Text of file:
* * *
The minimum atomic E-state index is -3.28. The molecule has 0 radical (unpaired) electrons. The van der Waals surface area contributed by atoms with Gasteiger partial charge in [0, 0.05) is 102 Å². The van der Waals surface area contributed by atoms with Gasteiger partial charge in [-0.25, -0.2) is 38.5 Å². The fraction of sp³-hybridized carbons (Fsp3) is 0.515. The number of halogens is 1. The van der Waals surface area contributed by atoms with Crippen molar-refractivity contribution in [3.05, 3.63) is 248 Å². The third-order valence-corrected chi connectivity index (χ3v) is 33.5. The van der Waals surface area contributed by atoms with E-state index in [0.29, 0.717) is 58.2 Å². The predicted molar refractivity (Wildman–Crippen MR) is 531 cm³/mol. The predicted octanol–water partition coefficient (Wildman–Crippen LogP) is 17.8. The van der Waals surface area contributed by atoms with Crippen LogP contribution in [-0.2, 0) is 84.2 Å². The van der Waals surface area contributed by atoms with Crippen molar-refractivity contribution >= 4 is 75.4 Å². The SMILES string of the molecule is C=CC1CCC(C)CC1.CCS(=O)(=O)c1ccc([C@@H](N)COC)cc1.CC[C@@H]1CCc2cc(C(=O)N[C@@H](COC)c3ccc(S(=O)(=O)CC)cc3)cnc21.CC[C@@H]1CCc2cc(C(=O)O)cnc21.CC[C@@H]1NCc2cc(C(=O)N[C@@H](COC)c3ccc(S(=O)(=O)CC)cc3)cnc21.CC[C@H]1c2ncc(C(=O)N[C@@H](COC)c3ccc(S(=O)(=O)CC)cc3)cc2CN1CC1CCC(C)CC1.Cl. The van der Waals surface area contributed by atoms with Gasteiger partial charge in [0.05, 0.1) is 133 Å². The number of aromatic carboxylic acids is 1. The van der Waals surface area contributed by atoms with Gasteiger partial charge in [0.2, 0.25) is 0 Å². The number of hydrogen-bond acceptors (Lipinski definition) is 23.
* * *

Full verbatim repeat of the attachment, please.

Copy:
The minimum atomic E-state index is -3.28. The molecule has 0 radical (unpaired) electrons. The van der Waals surface area contributed by atoms with Gasteiger partial charge in [0, 0.05) is 102 Å². The van der Waals surface area contributed by atoms with Gasteiger partial charge in [-0.25, -0.2) is 38.5 Å². The fraction of sp³-hybridized carbons (Fsp3) is 0.515. The number of halogens is 1. The van der Waals surface area contributed by atoms with Crippen molar-refractivity contribution in [3.05, 3.63) is 248 Å². The third-order valence-corrected chi connectivity index (χ3v) is 33.5. The van der Waals surface area contributed by atoms with E-state index in [0.29, 0.717) is 58.2 Å². The predicted molar refractivity (Wildman–Crippen MR) is 531 cm³/mol. The predicted octanol–water partition coefficient (Wildman–Crippen LogP) is 17.8. The van der Waals surface area contributed by atoms with Crippen LogP contribution in [-0.2, 0) is 84.2 Å². The van der Waals surface area contributed by atoms with Crippen molar-refractivity contribution >= 4 is 75.4 Å². The SMILES string of the molecule is C=CC1CCC(C)CC1.CCS(=O)(=O)c1ccc([C@@H](N)COC)cc1.CC[C@@H]1CCc2cc(C(=O)N[C@@H](COC)c3ccc(S(=O)(=O)CC)cc3)cnc21.CC[C@@H]1CCc2cc(C(=O)O)cnc21.CC[C@@H]1NCc2cc(C(=O)N[C@@H](COC)c3ccc(S(=O)(=O)CC)cc3)cnc21.CC[C@H]1c2ncc(C(=O)N[C@@H](COC)c3ccc(S(=O)(=O)CC)cc3)cc2CN1CC1CCC(C)CC1.Cl. The van der Waals surface area contributed by atoms with Gasteiger partial charge in [0.05, 0.1) is 133 Å². The number of aromatic carboxylic acids is 1. The van der Waals surface area contributed by atoms with Gasteiger partial charge in [0.2, 0.25) is 0 Å². The number of hydrogen-bond acceptors (Lipinski definition) is 23.